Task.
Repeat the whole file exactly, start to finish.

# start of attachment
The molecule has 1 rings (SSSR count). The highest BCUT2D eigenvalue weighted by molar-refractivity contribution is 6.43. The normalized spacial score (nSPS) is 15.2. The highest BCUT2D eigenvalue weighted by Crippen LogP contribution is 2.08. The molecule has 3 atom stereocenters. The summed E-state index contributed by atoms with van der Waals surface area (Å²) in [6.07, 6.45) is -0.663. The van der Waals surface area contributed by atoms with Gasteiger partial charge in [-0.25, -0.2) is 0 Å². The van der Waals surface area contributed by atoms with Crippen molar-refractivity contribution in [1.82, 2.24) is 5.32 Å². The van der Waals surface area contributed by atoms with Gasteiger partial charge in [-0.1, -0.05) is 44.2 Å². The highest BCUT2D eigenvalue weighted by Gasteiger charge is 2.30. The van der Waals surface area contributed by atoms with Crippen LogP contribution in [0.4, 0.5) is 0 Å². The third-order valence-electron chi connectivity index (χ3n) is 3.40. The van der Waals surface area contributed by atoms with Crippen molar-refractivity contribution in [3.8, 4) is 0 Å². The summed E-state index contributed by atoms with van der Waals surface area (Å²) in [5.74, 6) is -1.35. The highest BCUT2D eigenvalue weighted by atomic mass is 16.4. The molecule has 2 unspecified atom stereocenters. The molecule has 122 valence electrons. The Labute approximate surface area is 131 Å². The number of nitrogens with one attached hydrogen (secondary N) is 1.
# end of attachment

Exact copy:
The molecule has 1 rings (SSSR count). The highest BCUT2D eigenvalue weighted by molar-refractivity contribution is 6.43. The normalized spacial score (nSPS) is 15.2. The highest BCUT2D eigenvalue weighted by Crippen LogP contribution is 2.08. The molecule has 3 atom stereocenters. The summed E-state index contributed by atoms with van der Waals surface area (Å²) in [6.07, 6.45) is -0.663. The van der Waals surface area contributed by atoms with Gasteiger partial charge in [-0.25, -0.2) is 0 Å². The van der Waals surface area contributed by atoms with Crippen molar-refractivity contribution in [1.82, 2.24) is 5.32 Å². The van der Waals surface area contributed by atoms with Gasteiger partial charge in [-0.1, -0.05) is 44.2 Å². The highest BCUT2D eigenvalue weighted by Gasteiger charge is 2.30. The van der Waals surface area contributed by atoms with Crippen LogP contribution in [0.4, 0.5) is 0 Å². The third-order valence-electron chi connectivity index (χ3n) is 3.40. The van der Waals surface area contributed by atoms with Crippen molar-refractivity contribution in [3.8, 4) is 0 Å². The summed E-state index contributed by atoms with van der Waals surface area (Å²) in [5.74, 6) is -1.35. The highest BCUT2D eigenvalue weighted by atomic mass is 16.4. The molecule has 2 unspecified atom stereocenters. The molecule has 122 valence electrons. The Labute approximate surface area is 131 Å². The number of nitrogens with one attached hydrogen (secondary N) is 1.